Canted Desire: Otaku Performance in Japanese Popular Culture

Yuji Sone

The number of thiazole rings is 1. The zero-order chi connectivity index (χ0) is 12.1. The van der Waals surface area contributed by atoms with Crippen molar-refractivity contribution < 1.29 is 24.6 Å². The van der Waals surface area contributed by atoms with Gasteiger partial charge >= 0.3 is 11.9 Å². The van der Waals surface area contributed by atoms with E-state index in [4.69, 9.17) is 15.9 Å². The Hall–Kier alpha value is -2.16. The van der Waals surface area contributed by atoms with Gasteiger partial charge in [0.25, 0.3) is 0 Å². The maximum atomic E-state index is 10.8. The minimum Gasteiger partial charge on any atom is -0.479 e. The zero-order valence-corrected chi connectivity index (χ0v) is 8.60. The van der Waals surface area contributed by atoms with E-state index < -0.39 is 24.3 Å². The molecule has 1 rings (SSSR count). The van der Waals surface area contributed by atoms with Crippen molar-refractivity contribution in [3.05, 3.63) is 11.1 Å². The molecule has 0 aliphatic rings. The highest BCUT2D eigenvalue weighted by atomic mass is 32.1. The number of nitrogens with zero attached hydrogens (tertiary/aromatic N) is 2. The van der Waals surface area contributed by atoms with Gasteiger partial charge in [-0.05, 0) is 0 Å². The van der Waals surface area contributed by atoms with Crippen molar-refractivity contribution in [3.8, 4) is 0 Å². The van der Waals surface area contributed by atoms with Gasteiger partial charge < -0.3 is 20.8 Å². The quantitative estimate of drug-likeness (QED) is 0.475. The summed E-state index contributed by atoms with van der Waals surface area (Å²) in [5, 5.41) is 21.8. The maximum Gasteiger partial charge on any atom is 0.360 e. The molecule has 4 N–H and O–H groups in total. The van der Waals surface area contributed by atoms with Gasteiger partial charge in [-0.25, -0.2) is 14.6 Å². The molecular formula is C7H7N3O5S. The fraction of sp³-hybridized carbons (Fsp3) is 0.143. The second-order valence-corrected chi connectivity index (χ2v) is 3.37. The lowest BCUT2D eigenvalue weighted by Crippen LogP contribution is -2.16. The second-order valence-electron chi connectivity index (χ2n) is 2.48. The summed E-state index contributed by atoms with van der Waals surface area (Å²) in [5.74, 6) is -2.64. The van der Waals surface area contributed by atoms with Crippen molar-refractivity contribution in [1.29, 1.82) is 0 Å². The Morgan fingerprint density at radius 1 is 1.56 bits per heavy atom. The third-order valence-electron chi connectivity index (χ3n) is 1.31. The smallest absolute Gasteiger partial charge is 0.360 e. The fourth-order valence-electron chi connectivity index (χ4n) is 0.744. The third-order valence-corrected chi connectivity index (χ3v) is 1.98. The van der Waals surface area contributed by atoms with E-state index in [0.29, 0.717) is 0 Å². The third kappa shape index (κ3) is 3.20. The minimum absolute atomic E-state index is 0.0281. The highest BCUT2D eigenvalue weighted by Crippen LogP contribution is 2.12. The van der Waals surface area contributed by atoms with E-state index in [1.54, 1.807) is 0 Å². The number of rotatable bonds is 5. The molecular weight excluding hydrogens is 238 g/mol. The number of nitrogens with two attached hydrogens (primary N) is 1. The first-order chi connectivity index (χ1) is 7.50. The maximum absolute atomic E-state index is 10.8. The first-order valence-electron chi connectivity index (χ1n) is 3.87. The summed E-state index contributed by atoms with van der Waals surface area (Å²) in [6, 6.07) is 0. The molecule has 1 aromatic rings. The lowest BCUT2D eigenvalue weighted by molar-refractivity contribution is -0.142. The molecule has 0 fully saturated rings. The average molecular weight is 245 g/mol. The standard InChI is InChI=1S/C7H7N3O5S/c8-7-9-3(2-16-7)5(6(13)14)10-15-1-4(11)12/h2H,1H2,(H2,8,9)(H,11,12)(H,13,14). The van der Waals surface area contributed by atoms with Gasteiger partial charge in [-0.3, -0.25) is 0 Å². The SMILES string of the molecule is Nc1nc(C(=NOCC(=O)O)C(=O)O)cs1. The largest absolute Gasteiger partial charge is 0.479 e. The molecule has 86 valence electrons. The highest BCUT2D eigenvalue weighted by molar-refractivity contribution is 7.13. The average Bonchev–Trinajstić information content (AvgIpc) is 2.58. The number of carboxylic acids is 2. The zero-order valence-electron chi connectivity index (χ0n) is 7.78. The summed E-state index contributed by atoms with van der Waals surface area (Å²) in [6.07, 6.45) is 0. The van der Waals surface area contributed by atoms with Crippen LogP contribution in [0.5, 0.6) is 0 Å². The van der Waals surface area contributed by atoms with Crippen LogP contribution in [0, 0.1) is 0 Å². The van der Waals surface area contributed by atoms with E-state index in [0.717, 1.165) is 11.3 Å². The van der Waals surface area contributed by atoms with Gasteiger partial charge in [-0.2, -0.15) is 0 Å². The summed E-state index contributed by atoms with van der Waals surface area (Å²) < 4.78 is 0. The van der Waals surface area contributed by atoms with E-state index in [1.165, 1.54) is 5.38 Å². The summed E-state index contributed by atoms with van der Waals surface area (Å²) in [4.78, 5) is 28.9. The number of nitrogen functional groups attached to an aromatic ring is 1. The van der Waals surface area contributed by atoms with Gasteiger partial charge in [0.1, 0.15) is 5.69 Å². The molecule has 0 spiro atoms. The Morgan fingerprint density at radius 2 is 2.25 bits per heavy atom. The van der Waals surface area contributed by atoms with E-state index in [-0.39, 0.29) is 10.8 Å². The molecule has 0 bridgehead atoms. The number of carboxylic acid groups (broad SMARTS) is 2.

The term, otaku, which addresses varied fandom-related activities, is a buzzword in discussions of Japanese popular culture. This article addresses the most controversial aspect of otaku practice: the stereotypical male otaku’s admiration for, and investment in, cartoon images of young girl characters. While this practice has been discussed in terms of the notions of perversion and of queerness, I see this otaku practice not in terms of a sexual politics, but as operating through a highly culturally-specific tradition that understands signs in embodied terms. I consider how Japanese traditions of somatic and material conditioning relate to and assist to explain this practice. I propose the concept of ‘performance’ as a profound process for making social meaning, and the key term with which to understand the Japanese engagement with artefacts, in contrast to an idea of performance as essentially false, and to do with mere appearance. The article illustrates how an exchange between the male otaku’s coded gesturing and his embodied relations with the young girl cartoon image is derived from traditional concepts. The ‘radicality’ of the otaku’s ‘perversity’ lies in its aberrant construction of intersubjective communication through a cultural habitus that is extended to the Internet, merging the subject and the object of desire.

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